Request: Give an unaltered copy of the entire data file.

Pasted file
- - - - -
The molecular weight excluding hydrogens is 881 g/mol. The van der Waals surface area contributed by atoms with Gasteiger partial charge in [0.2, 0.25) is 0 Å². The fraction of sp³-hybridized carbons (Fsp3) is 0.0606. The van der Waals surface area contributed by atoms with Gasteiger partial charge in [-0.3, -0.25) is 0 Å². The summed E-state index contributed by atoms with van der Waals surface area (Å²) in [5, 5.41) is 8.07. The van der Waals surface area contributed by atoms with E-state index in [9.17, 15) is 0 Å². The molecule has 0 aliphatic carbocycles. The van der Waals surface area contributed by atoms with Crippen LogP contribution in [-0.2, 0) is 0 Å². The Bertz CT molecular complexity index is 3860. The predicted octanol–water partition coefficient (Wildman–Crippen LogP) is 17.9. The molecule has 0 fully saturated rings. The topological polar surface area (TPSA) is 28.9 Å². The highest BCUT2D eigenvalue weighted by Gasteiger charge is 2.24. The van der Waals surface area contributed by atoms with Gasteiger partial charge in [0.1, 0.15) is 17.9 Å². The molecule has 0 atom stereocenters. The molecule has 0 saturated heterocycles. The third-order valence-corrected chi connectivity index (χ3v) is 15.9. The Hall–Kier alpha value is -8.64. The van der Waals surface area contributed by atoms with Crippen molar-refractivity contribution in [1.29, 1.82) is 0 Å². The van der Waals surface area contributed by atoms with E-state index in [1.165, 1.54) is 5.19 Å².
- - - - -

The molecular weight excluding hydrogens is 881 g/mol. The van der Waals surface area contributed by atoms with Gasteiger partial charge in [0.2, 0.25) is 0 Å². The fraction of sp³-hybridized carbons (Fsp3) is 0.0606. The van der Waals surface area contributed by atoms with Gasteiger partial charge in [-0.3, -0.25) is 0 Å². The summed E-state index contributed by atoms with van der Waals surface area (Å²) in [5, 5.41) is 8.07. The van der Waals surface area contributed by atoms with E-state index in [9.17, 15) is 0 Å². The molecule has 0 aliphatic carbocycles. The van der Waals surface area contributed by atoms with Crippen LogP contribution in [-0.2, 0) is 0 Å². The Bertz CT molecular complexity index is 3860. The predicted octanol–water partition coefficient (Wildman–Crippen LogP) is 17.9. The molecule has 0 fully saturated rings. The topological polar surface area (TPSA) is 28.9 Å². The highest BCUT2D eigenvalue weighted by Gasteiger charge is 2.24. The van der Waals surface area contributed by atoms with Gasteiger partial charge in [0.1, 0.15) is 17.9 Å². The molecule has 0 atom stereocenters. The molecule has 0 saturated heterocycles. The third-order valence-corrected chi connectivity index (χ3v) is 15.9. The Hall–Kier alpha value is -8.64. The van der Waals surface area contributed by atoms with Crippen molar-refractivity contribution in [1.29, 1.82) is 0 Å². The van der Waals surface area contributed by atoms with E-state index in [1.165, 1.54) is 5.19 Å².